Speaking of friends, I was so excited because one of my very most special Sparkfriends, Laurie of the "Don't make me slap you with my flip flop" fame, has a daughter who lives in my area and she was going to be here to run the race. We have so many things in common including mothers that had died from complications involving breast cancer so it was especially poignant that we meet at this race. And meet we did, despite the throngs of people, with the help of our cell phones. It was like meeting up with someone I had known for years. That's how we clicked. Several hugs later we were ready to race!
We set off for the starting line and being "New and Newer" to races actually found the signs marked for the different paces and dutifully lined up where we thought we belonged --- only to discover that legions of walkers ignore the signs at the back saying walkers line up here. So needless to say, when the gun was fired, we were still trying to make our way through strollers and old ladies wearing pink feather boas and sipping Starbucks. I felt worse for Laurie who had her shoe chipped and actually hoped to get an accurate time. We agreed to go at our own paces and catch up later.
I felt good. Walking through so many people actually served as a little warm up for me and when I saw some other runners head over to the sidewalk and by-pass the walkers I grinned from the sheer cheesy sensation of "joining the runners"! True enough, in the sunshine, it began to warm up too. I had my ipod on because I am so used to running to music and also to loosely keep track of how far I had thought I had gone. Despite not usually running on concrete and up and down inclines, I was doing pretty good. Streets were blocked off with a policeman and biker at every intersection. Wait a minute -- BIKER? Yep as in Willie Nelson look a like, leather jacketed, bandannad motorcycle bikers giving us the thumbs up. Every so often there would be high school cheerleaders cheering us on or handing out water. The whole atmosphere was so conducive to keep running that the time seemed to fly like the wind in my hair.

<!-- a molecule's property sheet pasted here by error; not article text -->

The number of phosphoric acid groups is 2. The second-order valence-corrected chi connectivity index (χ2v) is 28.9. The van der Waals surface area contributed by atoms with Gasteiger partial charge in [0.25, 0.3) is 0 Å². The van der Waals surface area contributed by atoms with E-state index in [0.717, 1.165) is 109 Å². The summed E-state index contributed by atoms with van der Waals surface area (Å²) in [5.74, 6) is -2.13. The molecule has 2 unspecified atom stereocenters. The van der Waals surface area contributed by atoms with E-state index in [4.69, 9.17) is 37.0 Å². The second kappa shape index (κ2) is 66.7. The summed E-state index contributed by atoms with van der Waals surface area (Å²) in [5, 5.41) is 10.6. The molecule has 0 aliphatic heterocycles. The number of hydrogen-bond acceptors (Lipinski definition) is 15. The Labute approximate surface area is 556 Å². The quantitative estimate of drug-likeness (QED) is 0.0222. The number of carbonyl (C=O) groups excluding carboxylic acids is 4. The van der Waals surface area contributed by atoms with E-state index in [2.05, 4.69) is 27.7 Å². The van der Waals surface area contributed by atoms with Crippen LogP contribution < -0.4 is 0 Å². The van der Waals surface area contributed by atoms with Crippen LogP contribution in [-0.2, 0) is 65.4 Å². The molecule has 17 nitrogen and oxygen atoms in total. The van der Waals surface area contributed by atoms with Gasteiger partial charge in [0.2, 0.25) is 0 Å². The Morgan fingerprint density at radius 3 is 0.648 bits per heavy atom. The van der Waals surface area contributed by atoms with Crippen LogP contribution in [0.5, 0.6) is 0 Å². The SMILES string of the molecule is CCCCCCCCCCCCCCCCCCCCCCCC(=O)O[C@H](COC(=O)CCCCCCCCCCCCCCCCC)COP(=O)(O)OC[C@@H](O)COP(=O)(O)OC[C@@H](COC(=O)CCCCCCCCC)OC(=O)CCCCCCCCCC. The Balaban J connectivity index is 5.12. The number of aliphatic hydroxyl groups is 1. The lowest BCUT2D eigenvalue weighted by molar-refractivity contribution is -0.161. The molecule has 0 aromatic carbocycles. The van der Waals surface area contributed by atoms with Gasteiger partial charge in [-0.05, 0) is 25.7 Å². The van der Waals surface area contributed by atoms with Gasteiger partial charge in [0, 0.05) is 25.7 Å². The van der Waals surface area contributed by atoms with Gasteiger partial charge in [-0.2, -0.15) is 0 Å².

I had long passed my 2 mile song when I finally saw the last stretch. By now my legs had started to feel a little like I was dragging bowling balls and my breathing felt a little heavy so upon spying that final hill -- yes a HILL no less, I gave myself permission to walk. I wasn't really disappointed. How could I be? I had ran further than I ever had in my entire life! I was exhilarated!! 3/4 of the way up the hill I saw a sign from my clinic "Doctors for the Cure - Ob/Gyn Associates" and that spurred me to start running again right on up and through the finish -- slapping people's hands as I passed by.
Crossing the finish line, I was over come with emotions and found that my face was wet with streaming tears. I was 52 years old and had never felt this good! I figured I had ran about 3 miles which was thrilling in itself, but that wasn't what brought on the tears ---
It was realizing that because she didn't take care of her health, my mother would never know that at age 52.364 years, her daughter had accomplished something so remarkable in her life and also that she had never had the chance to get to know her granddaughter whom inspired me to do it.
Mom-- I hope you are up in heaven with Laurie's mom, and smiling...